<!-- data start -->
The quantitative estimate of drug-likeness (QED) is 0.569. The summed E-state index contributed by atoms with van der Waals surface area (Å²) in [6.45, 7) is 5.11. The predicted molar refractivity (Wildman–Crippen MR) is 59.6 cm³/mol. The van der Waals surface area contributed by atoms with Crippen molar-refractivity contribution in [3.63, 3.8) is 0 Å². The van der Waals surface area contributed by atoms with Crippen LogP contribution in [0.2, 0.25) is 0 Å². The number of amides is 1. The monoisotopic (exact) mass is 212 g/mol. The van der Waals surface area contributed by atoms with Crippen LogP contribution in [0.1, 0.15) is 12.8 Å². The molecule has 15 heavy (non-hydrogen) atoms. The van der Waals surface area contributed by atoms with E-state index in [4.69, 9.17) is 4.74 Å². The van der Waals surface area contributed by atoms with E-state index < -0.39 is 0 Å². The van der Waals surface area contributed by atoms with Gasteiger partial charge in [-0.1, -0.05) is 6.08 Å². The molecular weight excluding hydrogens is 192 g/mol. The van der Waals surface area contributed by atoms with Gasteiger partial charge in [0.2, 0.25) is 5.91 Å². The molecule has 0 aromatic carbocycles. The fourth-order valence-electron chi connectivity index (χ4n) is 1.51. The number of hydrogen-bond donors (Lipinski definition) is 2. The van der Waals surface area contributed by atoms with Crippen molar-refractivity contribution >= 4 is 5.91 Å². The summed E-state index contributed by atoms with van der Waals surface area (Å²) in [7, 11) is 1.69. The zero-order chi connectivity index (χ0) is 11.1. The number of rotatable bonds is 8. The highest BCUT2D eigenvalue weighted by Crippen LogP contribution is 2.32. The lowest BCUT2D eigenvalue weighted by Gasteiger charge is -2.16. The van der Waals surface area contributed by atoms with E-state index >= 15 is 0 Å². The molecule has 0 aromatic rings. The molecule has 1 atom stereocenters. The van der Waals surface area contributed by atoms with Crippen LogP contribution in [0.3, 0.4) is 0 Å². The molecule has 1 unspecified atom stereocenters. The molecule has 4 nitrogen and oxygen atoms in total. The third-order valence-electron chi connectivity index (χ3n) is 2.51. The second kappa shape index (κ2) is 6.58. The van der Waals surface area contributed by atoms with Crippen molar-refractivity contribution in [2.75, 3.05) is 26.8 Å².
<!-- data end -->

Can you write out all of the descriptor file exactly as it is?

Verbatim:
The quantitative estimate of drug-likeness (QED) is 0.569. The summed E-state index contributed by atoms with van der Waals surface area (Å²) in [6.45, 7) is 5.11. The predicted molar refractivity (Wildman–Crippen MR) is 59.6 cm³/mol. The van der Waals surface area contributed by atoms with Crippen molar-refractivity contribution in [3.63, 3.8) is 0 Å². The van der Waals surface area contributed by atoms with Crippen LogP contribution in [0.2, 0.25) is 0 Å². The number of amides is 1. The monoisotopic (exact) mass is 212 g/mol. The van der Waals surface area contributed by atoms with Crippen LogP contribution in [0.1, 0.15) is 12.8 Å². The molecule has 15 heavy (non-hydrogen) atoms. The van der Waals surface area contributed by atoms with E-state index in [4.69, 9.17) is 4.74 Å². The van der Waals surface area contributed by atoms with E-state index < -0.39 is 0 Å². The van der Waals surface area contributed by atoms with Gasteiger partial charge in [-0.1, -0.05) is 6.08 Å². The molecular weight excluding hydrogens is 192 g/mol. The van der Waals surface area contributed by atoms with Gasteiger partial charge in [0.2, 0.25) is 5.91 Å². The molecule has 0 aromatic carbocycles. The fourth-order valence-electron chi connectivity index (χ4n) is 1.51. The number of hydrogen-bond donors (Lipinski definition) is 2. The van der Waals surface area contributed by atoms with Crippen molar-refractivity contribution >= 4 is 5.91 Å². The summed E-state index contributed by atoms with van der Waals surface area (Å²) in [7, 11) is 1.69. The zero-order chi connectivity index (χ0) is 11.1. The number of rotatable bonds is 8. The highest BCUT2D eigenvalue weighted by Crippen LogP contribution is 2.32. The lowest BCUT2D eigenvalue weighted by Gasteiger charge is -2.16. The van der Waals surface area contributed by atoms with E-state index >= 15 is 0 Å². The molecule has 0 aromatic rings. The molecule has 1 atom stereocenters. The van der Waals surface area contributed by atoms with Crippen LogP contribution in [0.3, 0.4) is 0 Å². The molecule has 1 unspecified atom stereocenters. The molecule has 4 nitrogen and oxygen atoms in total. The third-order valence-electron chi connectivity index (χ3n) is 2.51. The second kappa shape index (κ2) is 6.58. The van der Waals surface area contributed by atoms with Crippen molar-refractivity contribution in [2.75, 3.05) is 26.8 Å².